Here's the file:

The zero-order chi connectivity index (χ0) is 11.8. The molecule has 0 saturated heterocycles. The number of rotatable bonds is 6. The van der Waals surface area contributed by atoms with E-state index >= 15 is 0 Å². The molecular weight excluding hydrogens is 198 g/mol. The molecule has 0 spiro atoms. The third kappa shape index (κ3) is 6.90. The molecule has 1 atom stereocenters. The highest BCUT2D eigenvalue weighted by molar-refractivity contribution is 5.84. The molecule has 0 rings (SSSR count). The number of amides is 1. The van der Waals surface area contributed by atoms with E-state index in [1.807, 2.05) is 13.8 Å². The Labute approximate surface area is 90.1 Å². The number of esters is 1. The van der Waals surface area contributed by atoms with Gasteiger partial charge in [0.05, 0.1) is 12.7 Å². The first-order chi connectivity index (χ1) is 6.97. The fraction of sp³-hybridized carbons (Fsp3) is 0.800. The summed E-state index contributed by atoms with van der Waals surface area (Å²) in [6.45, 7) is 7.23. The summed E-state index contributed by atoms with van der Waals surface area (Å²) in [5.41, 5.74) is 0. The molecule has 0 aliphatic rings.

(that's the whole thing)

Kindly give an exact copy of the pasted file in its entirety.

The zero-order chi connectivity index (χ0) is 11.8. The molecule has 0 saturated heterocycles. The number of rotatable bonds is 6. The van der Waals surface area contributed by atoms with E-state index >= 15 is 0 Å². The molecular weight excluding hydrogens is 198 g/mol. The molecule has 0 spiro atoms. The third kappa shape index (κ3) is 6.90. The molecule has 1 atom stereocenters. The highest BCUT2D eigenvalue weighted by molar-refractivity contribution is 5.84. The molecule has 0 rings (SSSR count). The number of amides is 1. The van der Waals surface area contributed by atoms with E-state index in [1.807, 2.05) is 13.8 Å². The Labute approximate surface area is 90.1 Å². The number of esters is 1. The van der Waals surface area contributed by atoms with Gasteiger partial charge in [0.05, 0.1) is 12.7 Å². The first-order chi connectivity index (χ1) is 6.97. The fraction of sp³-hybridized carbons (Fsp3) is 0.800. The summed E-state index contributed by atoms with van der Waals surface area (Å²) in [6.45, 7) is 7.23. The summed E-state index contributed by atoms with van der Waals surface area (Å²) in [5.41, 5.74) is 0. The molecule has 0 aliphatic rings.